'One of my personal gripes is that a lot of geographic indexes are privately owned,' he said. 'If they were publicly owned that would be more helpful and it's pleasing to see a number of regulatory authorities doing work in this area..'

Natural language search

'Natural language search', as often used with internet search engines, is highly successful in helping people to find things in their daily lives, he said. 'When people want an answer, they Google it.'

Internet search is designed to handle a continuously changing internet, rather than try to find a single version of the truth, as E&P data retrieval systems usually do.

Some aspects of subsurface data, such as interpretations, are continually changing, although others never change, think about master well header information, such aseg the original location of a well.

Google is also able to use other people's search results to bring you the most popular answer.

This might not work as well in oil and gas because what people want is not necessarily the most popular answer. For example, in the past people were not as interested in results about shale oil, whereas today these result might be more popular.

Natural language search can try to use context about the user, and bring you results which someone else who was searching for the same thing also found useful.

This is only effective if your data is being searched by many people. It won't help much on searching an oil and gas company's private data collection, which only a handful of people have looked at. Natural language search can also work with a high volume of data and physical data, he said.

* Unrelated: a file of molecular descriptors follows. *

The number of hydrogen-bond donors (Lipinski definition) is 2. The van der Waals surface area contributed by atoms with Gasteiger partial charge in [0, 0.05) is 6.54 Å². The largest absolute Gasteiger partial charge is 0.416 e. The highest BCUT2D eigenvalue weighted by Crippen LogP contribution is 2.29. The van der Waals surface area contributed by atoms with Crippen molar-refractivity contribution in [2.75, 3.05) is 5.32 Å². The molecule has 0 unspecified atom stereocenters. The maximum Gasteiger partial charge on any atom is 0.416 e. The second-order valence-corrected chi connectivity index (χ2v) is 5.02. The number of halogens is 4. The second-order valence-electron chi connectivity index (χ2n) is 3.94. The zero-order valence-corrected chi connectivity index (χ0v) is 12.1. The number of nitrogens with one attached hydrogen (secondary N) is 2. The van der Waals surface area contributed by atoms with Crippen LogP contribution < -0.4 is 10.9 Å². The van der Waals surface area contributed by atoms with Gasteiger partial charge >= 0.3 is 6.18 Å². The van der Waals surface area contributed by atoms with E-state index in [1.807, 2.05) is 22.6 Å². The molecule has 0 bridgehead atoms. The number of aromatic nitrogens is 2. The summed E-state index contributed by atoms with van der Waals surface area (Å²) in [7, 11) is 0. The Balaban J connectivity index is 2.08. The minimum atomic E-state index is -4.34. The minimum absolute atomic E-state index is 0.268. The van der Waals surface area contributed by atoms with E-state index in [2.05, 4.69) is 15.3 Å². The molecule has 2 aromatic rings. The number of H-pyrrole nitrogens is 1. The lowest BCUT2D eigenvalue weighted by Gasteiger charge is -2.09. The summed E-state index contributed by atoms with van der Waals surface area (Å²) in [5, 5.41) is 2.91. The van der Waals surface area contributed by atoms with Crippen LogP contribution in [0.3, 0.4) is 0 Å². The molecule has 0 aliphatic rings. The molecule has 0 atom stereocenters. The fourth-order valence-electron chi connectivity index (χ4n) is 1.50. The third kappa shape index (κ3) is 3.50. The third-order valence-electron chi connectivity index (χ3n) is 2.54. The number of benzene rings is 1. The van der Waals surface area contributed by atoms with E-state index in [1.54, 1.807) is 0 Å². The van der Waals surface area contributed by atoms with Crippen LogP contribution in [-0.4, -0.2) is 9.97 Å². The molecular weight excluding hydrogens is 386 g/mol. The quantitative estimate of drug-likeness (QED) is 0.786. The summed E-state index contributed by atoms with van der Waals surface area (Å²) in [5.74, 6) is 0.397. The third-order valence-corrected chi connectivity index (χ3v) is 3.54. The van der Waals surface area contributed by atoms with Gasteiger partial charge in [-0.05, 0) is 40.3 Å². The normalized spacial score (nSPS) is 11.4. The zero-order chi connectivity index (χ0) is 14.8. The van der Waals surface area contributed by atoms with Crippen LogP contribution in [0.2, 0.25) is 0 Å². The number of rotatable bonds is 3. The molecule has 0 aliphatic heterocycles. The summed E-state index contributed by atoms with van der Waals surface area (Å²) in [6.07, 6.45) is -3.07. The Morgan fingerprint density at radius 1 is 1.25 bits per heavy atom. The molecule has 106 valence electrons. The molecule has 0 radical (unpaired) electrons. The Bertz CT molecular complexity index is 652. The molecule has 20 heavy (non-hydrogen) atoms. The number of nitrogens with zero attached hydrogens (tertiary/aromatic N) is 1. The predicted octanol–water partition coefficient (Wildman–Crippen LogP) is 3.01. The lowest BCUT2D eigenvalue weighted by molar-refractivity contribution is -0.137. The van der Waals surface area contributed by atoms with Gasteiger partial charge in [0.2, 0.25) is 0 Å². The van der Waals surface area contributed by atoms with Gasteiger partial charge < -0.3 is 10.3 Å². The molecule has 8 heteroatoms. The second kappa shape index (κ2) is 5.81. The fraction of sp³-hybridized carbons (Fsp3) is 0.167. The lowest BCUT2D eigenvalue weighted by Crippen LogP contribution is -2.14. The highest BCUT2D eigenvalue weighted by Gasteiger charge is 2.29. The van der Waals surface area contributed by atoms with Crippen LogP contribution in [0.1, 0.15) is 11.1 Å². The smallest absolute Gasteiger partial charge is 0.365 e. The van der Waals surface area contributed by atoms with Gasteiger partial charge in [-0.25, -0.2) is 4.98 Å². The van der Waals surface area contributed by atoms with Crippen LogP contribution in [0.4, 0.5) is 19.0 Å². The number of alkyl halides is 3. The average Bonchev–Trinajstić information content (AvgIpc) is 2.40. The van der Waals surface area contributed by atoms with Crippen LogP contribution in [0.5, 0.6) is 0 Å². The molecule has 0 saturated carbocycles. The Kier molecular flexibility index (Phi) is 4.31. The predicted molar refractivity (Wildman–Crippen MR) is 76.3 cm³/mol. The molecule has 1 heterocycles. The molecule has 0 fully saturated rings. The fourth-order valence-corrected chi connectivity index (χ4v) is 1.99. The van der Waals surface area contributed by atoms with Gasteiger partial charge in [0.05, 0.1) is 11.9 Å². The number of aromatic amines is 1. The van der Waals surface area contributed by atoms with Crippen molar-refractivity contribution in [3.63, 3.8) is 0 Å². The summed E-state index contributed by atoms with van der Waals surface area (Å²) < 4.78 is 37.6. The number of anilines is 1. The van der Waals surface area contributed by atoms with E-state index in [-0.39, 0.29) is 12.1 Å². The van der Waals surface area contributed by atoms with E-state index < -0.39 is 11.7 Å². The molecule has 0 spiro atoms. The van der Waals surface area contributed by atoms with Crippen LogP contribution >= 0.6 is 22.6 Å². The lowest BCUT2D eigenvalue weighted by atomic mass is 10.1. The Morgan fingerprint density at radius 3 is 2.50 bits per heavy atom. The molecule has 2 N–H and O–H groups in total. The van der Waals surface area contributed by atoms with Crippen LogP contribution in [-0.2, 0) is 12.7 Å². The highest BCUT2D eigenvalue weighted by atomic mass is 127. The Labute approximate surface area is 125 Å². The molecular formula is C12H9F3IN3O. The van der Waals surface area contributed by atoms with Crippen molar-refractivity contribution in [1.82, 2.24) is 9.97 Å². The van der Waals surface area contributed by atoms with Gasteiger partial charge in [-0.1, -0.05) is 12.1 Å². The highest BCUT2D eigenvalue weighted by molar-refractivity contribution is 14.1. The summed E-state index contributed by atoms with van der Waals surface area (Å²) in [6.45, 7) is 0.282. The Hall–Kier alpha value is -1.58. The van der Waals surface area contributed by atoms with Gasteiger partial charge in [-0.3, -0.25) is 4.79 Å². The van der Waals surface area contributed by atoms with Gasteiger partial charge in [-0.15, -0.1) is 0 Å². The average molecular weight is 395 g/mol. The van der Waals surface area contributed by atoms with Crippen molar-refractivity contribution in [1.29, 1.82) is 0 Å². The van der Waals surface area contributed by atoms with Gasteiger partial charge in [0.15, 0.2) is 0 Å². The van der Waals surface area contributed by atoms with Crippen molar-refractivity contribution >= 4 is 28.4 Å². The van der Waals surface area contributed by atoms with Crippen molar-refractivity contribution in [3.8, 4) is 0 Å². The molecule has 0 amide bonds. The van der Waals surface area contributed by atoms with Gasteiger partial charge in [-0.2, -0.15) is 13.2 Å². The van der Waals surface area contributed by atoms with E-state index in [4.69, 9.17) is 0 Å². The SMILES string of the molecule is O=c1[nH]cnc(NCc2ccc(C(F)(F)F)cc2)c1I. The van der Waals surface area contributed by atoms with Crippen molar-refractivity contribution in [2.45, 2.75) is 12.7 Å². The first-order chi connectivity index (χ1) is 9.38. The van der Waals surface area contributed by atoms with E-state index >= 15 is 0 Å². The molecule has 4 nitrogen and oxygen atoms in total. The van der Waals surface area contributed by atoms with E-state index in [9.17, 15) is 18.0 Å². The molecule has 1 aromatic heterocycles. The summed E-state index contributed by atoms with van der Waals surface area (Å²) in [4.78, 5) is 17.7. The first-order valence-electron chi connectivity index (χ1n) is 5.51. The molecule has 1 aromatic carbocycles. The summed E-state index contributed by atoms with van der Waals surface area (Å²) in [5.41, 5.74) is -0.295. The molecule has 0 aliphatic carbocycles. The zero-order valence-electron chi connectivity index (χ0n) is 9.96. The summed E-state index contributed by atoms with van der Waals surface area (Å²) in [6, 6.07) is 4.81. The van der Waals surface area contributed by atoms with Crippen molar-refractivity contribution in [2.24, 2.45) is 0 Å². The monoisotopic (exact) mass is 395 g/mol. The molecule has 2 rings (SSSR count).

Natural language search can also easily score data (as Google does), bringing the most relevant results to the top of the list. Data could also be given a role related score (for example, saying this document would be particularly useful to a petrophysicist).

A lot of natural language search systems are based around the English language, although a lot of oil and gas literature is not in English, he said.

Reports written in different languages will use different terms for items such as 'formation top'.

Structured + unstructured

Bringing structured and unstructured data together is 'a great technique,' he said. This means indexing the unstructured data to the structured database.

'I could manually do it, have some educated people saying, 'this document is related to well A,'' he said. 'That's costly, time consuming and also related to my ability to understand the context in that document.'

'On the other hand, we could rely on natural language search to automatically scan the contents within documents.'

The best answer is probably a mixture of manual and automatic indexing, he said. 'The challenge is to get those two mechanisms to work together.'

The PPDM (Professional Petroleum Data Management Association) has developed a standard system - records management module - for relating structured and unstructured knowledge, he said.

For example, you can categorise one document as being about well data, or with a certain type of fluid analysis. You can build reference tables of what sort of records you have, he said.

Bringing it together

For the best results, you most likely to apply aspects of all of these methods, he said, including geographic tags associated with data, structured links between structured and unstructured data, natural language search, all pointing to taxonomies and classification schemes.

'The fundamental building block is having that thesaurus (dictionary),' he said.

You could start by searching for documents which relate to certain geographical attributes, such as a specific field or play, and then drill down.

You might be more interested in the subject area, for example a type of geochemistry or sedimentology.



Associated Companies
» Petrosys